Did land­mark laws from Congress en­able high drug prices?

Daily Local News (West Chester, PA) - - BUSINESS - By Ri­cardo Alon­soZal­divar

WASH­ING­TON >> Law­mak­ers are vent­ing out­rage over high pre­scrip­tion drug costs, but law­mak­ers and pres­i­dents of both par­ties may have set the stage for the star­tling prices that have con­sumers on edge.

As the proverb says: Physi­cian, heal thy­self.

In the last 13 years, Congress passed ma­jor leg­is­la­tion that ex­panded tax­payer-fi­nanced cov­er­age for pre­scrip­tion drugs but lacked ex­plicit mech­a­nisms for deal­ing with costs, in­stead re­ly­ing mainly on mar­ket forces. Law­mak­ers look like un­wit­ting en­ablers in the eyes of some ex­perts.

Congress “in­ad­ver­tently cre­ated a sit­u­a­tion where price in­creases are much more rapid,” said econ­o­mist Paul Gins­burg, a Medi­care ex­pert who di­rects the Brook­ings In­sti­tu­tion health pol­icy cen­ter.

Gov­ern­ment-spon­sored cov­er­age in­jected more dol­lars into the mar­ket for med­i­ca­tions, and new con­sumer pro­tec­tions cur­tailed some blunt in­stru­ments in­sur­ers used to con­trol costs, such as an­nual and life­time lim­its on the dol­lar value of cov­er­age.

“The his­tory we see over and over again is that when the gov­ern­ment steps in as a guar­an­teed payer with­out re­gard to price, it will be taken ad­van­tage of,” said Dr. Peter Bach, direc­tor of Me­mo­rial Sloan Ket­ter­ing’s Cen­ter for Health Pol­icy and Out­comes.

Con­gres­sional in­dig­na­tion was on dis­play re­cently as House mem­bers grilled My­lan CEO Heather Bresch about price in­creases for her com­pany’s EpiPens, pre­filled sy­ringes that de­liver a res­cue drug for peo­ple suf­fer­ing life-threat­en­ing al­ler­gic re­ac­tions. The com­pany was ac­cused of goug­ing pa­tients, but there was lit­tle in­tro­spec­tion about the role of gov­ern­ment.

It’s not as though a se­cret sig­nal went out from Capi­tol Hill that it was OK for My­lan to charge $608 for an EpiPen two-pack. In­stead, gov­ern­ment poli­cies foster an en­vi­ron­ment that makes it eas­ier to in­tro­duce new med­i­ca­tions at a high price and to charge more for ex­ist­ing drugs.

“It has dra­mat­i­cally changed the pric­ing en­vi­ron­ment,” ex­plained Gins­burg. “If a man­u­fac­turer sets the price higher, there will be less re­sis­tance to that price be­cause a lot more peo­ple will be able to ac­cess that drug than in the past. The ra­tio­nal thing for the man­u­fac­turer would be to raise the prices both of ex­ist­ing drugs and newly in­tro­duced ones.” Con­sider the fol­low­ing: • Passed in 2003 un­der Pres­i­dent Ge­orge W. Bush, Medi­care’s “Part D” pre­scrip­tion ben­e­fit pro­vided drug cov­er­age to se­niors. Medi­care was for­bid­den to ne­go­ti­ate prices. In­stead, pri­vate in­sur­ers and phar­macy ben­e­fit man­agers would keep costs in check. For a while it seemed to be work­ing amid greater use of generic drugs. But ex­pen­sive new “spe­cialty” drugs and price in­creases for some older med­i­ca­tions changed things. A fea­ture of the pro­gram that pro­tects ben­e­fi­cia­ries from “cat­a­strophic” costs has al­lowed drug­mak­ers and in­sur­ers to pass the bill for very ex­pen­sive med­i­ca­tions on to tax­pay­ers.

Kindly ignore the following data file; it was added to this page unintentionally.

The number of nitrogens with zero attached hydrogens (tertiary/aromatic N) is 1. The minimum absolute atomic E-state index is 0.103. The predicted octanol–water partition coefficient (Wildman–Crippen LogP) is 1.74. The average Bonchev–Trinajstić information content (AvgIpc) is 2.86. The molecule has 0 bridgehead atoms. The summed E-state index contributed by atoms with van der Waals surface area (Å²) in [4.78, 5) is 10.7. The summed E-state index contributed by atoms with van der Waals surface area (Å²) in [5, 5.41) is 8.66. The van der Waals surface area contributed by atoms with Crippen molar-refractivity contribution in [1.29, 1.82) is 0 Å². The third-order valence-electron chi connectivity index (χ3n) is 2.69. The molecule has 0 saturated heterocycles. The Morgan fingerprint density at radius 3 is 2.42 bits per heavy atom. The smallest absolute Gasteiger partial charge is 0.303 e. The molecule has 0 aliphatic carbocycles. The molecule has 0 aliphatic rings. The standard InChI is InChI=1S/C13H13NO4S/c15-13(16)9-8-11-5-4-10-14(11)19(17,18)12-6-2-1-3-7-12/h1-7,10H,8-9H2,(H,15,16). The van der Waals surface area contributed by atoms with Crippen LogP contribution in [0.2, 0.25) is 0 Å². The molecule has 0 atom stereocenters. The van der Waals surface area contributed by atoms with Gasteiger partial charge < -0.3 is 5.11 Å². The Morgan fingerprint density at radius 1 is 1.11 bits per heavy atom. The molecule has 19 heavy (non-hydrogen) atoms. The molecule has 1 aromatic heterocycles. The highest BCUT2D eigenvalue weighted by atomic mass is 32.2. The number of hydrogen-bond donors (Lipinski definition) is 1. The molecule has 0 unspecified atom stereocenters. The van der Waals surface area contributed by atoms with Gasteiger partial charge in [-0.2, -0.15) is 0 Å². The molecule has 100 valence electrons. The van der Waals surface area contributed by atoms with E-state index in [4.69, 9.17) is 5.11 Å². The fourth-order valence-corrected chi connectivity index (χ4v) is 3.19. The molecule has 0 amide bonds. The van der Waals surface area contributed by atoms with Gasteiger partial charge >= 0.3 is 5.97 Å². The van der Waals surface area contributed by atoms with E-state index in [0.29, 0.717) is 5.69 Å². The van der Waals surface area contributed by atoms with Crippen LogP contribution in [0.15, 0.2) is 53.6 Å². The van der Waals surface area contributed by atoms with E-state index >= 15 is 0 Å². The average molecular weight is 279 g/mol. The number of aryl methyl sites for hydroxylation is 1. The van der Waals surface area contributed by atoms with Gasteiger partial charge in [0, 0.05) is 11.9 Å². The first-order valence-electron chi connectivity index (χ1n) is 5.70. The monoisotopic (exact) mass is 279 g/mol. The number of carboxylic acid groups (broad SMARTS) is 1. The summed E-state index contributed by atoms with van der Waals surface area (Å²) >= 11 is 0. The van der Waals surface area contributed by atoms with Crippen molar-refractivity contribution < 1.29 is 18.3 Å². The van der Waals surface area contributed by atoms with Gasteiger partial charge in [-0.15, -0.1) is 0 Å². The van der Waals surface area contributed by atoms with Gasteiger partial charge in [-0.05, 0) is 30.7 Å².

• En­acted in 2010 un­der Pres­i­dent Barack Obama, the Af­ford­able Care Act, or ACA, ex­panded cov­er­age for the unin­sured. It made pre­scrip­tion drugs an es­sen­tial ben­e­fit, and barred dol­lar lim­its on in­sur­ance cov­er­age. The drug in­dus­try sup­ported the leg­is­la­tion and, ac­cord­ing to doc­u­ments re­leased by House Repub­li­cans, got a White House com­mit­ment not to seek Medi­care re­bates op­posed by drug­mak­ers. The ad­min­is­tra­tion helped de­feat an at­tempt to let pa­tients im­port lower-cost drugs from abroad.

• Obama’s health care law pro­vided makers of cut­tingedge bi­o­logic drugs 12 years of pro­tec­tion from generic com­peti­tors, not a shorter pe­riod sought by con­sumer ad­vo­cates.

“It’s not clear to what ex­tent Part D and the ACA may have di­rectly caused the very large in­creases in drug prices in the last five years or so,” said Rick Foster, for­merly Medi­care’s chief ac­tu­ary, or num­ber­cruncher. “Hav­ing said that, it wouldn’t sur­prise me if the sig­nif­i­cant in­crease in in­sur­ance cov­er­age — and es­pe­cially the cat­a­strophic pro­tec­tion — con­trib­uted to the drug price in­creases.”

The drug in­dus­try, a for­mi­da­ble lobby, re­jects such spec­u­la­tion.

“Fun­da­men­tally, we dis­agree that there is not ad­e­quate cost con­tain­ment for medicines built into Part D, or the ACA,” said Lisa Jold­er­sma, vice pres­i­dent of pol­icy and re­search with the Phar­ma­ceu­ti­cal Re­search and Man­u­fac­tur­ers of Amer­ica.

“We think the mar­ket is best able to man­age the holis­tic pic­ture and to strike the right bal­ance across cost con­tain­ment, ac­cess and con­tin­u­ous in­no­va­tion,” she added.

The pub­lic seems re­cep­tive to gov­ern­ment ac­tion. A Kaiser Fam­ily Foun­da­tion poll re­leased Thurs­day shows strong sup­port for re­quir­ing drug com­pa­nies to dis­close how they set prices (86 per­cent), Medi­care ne­go­ti­a­tions (82 per­cent), price lim­its on costly drugs to treat cancer and diseases like hep­ati­tis (78 per­cent), and al­low­ing Amer­i­cans to im­port med­i­ca­tions from Canada (71 per­cent).

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